Five things we learnt from Malaysia Grand Prix qualifying
Hamilton shows wet prowess; Ferrari impress with second; Rain delay frustrates; McLaren show improvement; Verstappen makes his presence known
By William Esler and James Galloway
Last Updated: 29/03/15 7:36am
Hamilton peerless in the wet
Lewis Hamilton’s wet-weather prowess hardly qualifies as F1’s biggest secret, but the instant size of his advantage over Nico Rosberg after the rain came down by the bucket load in qualifying underlined once again that the world champion often saves his most special performances for the trickiest of conditions.
While few races in the last couple of years have actually been hit by wet weather, five qualifying sessions alone were rain-interrputed in 2014 and on three of those occasions (Australia, Malaysia and China) it was Hamilton who claimed pole while the sister Mercedes dropped down to the second row. Before Saturday none of the field had driven their 2015 cars in wet conditions around Sepang, yet once Q3 eventually got going on the wet (but drying) track it was Hamilton who immediately left everyone standing.
“The thing is when you go out in the wet for the first time it is all about adapting to new conditions and you don’t know where it is going to aquaplane and what parts are damper than others,” Hamilton told Sky F1 after his 40th career pole. “So you are trying to feel it through your gut and that’s something I’ve always been not too bad at.”
His record would back that assertion up. Such conditions are where the term ‘seat-of-your-pants driving’ comes into its own and Hamilton’s stonking opening Q3 lap on the intermediate tyres of 1:49.834 underlined the ‘feel’ he so often has for such a lack of grip. His lap was 1.2 seconds quicker than Rosberg’s and, despite the track conditions improving thereafter, it was already good enough for pole with seven minutes still on the clock.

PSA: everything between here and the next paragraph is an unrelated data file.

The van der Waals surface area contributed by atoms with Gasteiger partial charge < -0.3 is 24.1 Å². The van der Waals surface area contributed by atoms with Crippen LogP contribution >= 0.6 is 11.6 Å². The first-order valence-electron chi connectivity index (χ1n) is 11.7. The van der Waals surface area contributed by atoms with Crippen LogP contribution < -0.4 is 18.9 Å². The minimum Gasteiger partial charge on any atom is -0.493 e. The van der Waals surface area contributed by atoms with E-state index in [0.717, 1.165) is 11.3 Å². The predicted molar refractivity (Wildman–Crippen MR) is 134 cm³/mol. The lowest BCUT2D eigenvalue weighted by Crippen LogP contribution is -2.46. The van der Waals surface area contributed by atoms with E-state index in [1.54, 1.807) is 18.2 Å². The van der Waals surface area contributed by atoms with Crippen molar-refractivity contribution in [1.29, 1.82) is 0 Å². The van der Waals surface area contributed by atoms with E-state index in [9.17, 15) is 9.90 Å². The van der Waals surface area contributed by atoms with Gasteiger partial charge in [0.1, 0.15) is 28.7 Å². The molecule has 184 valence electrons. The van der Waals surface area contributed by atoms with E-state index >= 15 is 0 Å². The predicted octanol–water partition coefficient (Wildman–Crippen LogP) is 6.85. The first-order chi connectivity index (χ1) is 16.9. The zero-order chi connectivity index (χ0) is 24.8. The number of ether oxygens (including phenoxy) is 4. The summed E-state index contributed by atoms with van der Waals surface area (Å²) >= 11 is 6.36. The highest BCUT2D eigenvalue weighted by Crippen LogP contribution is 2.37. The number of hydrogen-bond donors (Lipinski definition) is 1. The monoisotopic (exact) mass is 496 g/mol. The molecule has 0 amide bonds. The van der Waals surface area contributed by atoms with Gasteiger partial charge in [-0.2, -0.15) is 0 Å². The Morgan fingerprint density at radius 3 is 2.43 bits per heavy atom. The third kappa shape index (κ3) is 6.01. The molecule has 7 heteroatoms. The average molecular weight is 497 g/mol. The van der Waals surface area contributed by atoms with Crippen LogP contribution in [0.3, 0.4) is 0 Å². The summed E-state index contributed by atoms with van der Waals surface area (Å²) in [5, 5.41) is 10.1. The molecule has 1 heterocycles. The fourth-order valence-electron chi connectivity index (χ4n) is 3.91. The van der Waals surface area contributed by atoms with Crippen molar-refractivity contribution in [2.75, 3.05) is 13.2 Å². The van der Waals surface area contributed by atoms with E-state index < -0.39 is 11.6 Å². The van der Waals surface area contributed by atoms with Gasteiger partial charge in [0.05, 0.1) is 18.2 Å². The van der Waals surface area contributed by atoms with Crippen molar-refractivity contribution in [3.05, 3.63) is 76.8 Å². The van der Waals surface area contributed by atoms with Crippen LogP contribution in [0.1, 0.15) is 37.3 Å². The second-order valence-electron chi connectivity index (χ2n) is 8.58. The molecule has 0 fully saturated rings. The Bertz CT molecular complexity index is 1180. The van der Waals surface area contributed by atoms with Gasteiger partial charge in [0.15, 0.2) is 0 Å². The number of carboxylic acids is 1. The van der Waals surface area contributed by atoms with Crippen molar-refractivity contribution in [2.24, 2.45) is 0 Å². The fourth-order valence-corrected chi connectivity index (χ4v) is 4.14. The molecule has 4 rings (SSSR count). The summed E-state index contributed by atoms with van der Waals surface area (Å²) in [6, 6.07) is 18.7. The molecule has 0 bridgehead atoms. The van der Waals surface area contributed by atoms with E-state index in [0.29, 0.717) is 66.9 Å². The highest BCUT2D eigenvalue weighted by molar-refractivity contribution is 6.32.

Ferrari have made major steps forward
Ferrari’s poor 2014 was largely attributed to their engine deficit to Mercedes, but around 40 per cent of that gap was caused by a lack of downforce, with Sky F1's Mark Hughes noting the rear of the car as a particular area of concern.
In the tricky conditions in the final part of qualifying in Malaysia their new car, the SF15-T, appeared much more planted as Sebastian Vettel powered his way to second on the grid. Given that Ferrari have stripped out some wing to increase their speed on the two long straights at Sepang, the SF15-T certainly appears to have significantly more basic grip than its predecessor.
Of course the power unit has also played a part in Ferrari achieving their first front-row start for two years. Wet conditions neutralise some of the horsepower shortfall in comparison to Mercedes, but it appears the Scuderia’s software has created a very driveable power delivery. Vettel was able to feed the power in without too much oversteer - and was less than a tenth of a second away from claiming pole as a result.
Rain isn’t always F1’s best friend
As is pretty much always the case now when F1 arrives at Sepang, much fuss is made about the fact that the race weekend could be ‘spiced up’ by the intervention of one of the many thunderstorms which stalk the region on a routine basis at this time of the year.